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How Cannabis Works

Cannabis has long been used for food, textiles, medicinal purposes, rituals and as a recreational drug. The plant contains hundreds of chemical substances including cannabinoids and terpenes. Two of the most studied cannabinoids are delta-9-tetrahydrocannabinol (THC) and cannabidiol (CBD). 

The human body has a system that makes its own cannabinoids. This system regulates many bodily functions. It reacts to cannabinoids put into the body, which is why using cannabis affects the way a person thinks, feels and responds. 

Each person will respond differently to cannabis. The 5 factors that affect a person’s experience of cannabis are:

The method you choose impacts how quickly you feel the effects and how long the effects last. Any method can have longer effects than expected and can have residual effects for up to 24 hours for some people.

Inhalation of cannabis (smoking, vaping, dabbing of concentrates): it takes 5 minutes to 15 minutes for THC to be absorbed by the lungs and go to the brain. The effects can last for 2 to 4 hours. It is best to wait 5 minutes before inhaling again.

  • Smoking is the most common way to use cannabis but has similar negative health effects associated with smoking of tobacco. 
  • Vaping (the heating of plant matter without burning) of cannabis may be safer than smoking, but could still cause serious damage to the lungs. See the Health Unit’s September 2019 Health Fax for the latest information related to the health impacts of vaping. 
  • Dabbing cannabis extracts with high levels of THC can lead to overconsumption for inexperienced users and is not recommended for new users of cannabis. Check out CCSA’s 7 Things You Need to Know about Cannabis Extracts

    Edible/Ingestible cannabis products: it can take 30 minutes to 2 hours to be absorbed by the stomach and liver and go to the brain (with peak effects occurring around 4 hours). The intoxicating effects can last for up to 24 hours. It is best to sample a small amount and wait to see how you respond. Because it can take up to four hours to feel the full effects, consuming more cannabis within this time period can result in over-intoxication.  Check out CCSA’s 7 Things You Need to Know about Edible Cannabis.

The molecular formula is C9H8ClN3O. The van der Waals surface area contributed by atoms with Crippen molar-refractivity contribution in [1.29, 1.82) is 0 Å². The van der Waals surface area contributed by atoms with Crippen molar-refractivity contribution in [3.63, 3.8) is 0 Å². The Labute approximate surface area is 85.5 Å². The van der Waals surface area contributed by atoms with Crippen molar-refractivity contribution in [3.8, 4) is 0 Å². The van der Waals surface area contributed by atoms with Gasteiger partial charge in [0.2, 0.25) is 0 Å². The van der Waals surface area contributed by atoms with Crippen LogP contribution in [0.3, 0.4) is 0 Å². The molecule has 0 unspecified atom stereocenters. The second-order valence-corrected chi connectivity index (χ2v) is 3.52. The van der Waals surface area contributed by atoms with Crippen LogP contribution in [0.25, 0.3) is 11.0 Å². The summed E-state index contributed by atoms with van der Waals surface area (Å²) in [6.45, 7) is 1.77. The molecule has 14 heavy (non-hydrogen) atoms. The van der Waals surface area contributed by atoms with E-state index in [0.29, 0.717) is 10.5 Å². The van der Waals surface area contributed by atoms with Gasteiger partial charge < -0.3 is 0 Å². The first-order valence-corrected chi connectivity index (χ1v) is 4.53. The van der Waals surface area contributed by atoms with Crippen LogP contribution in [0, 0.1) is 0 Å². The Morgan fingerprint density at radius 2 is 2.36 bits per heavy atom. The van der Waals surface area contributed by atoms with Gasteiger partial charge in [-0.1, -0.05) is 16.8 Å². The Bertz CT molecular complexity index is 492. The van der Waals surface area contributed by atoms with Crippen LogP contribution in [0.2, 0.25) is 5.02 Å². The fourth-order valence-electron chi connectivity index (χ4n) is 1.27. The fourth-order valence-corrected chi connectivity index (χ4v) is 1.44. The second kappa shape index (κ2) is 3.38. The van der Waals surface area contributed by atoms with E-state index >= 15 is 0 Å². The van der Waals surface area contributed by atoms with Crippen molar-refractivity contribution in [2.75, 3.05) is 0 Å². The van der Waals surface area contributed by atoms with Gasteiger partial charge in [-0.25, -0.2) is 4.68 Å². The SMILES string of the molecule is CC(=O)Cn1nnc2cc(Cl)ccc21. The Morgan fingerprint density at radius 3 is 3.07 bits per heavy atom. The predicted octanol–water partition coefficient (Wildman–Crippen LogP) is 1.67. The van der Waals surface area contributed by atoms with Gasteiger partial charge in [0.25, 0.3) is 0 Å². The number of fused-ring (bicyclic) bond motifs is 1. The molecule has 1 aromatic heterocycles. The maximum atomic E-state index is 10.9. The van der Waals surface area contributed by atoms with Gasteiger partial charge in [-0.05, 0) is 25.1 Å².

Oral-mucosal/sublingual cannabis concentrates can take 15 minutes to 2 hours to be absorbed by the lining of the mouth and go to the brain. The effects last for 2 to 6 hours. It is best to sample a small amount and wait for at least one hour to see how you respond.

Topical cannabis balms, oils, rubs, salves and creams are absorbed through the skin. With the main active ingredient of CBD, they do not appear to give an intoxicating effect and may provide localized relief of pain and inflammation. But more research is needed.

The amount of cannabis you consume can directly affect the experience you have. Even if you choose a lower-potency product, if you over-consume, you are more likely to experience unpleasant, negative or harmful effects. If you have limited experience with cannabis or are trying a new method of consumption, it is best to start with a very small amount and consume it slowly.

THC is most known for the “high” or the psychoactive and intoxicating effects of cannabis. The more THC in a cannabis product, the stronger its effects.

The amount of THC (or potency) in a cannabis product is said as a percentage. For example, a product that is labelled 15% THC means that THC makes up 15% (or 150 milligrams per gram) of the total cannabis content. Legal cannabis products will have the THC content listed on the label.

CBD tends to be used by people for pain relief, control of inflammation and anxiety. When consumed on its own it generally does not cause a “high” or have intoxicating effects. When a cannabis product has an equal amount of THC and CBD, CBD may lessen some of the psychoactive effects of the THC. 
Terpenes are the chemicals that people can taste and smell. Different cannabis strains are said to have a dominant terpene and may contain several others. Currently, there is no evidence from science to be able to say terpenes have any health benefits or specific therapeutic effects.
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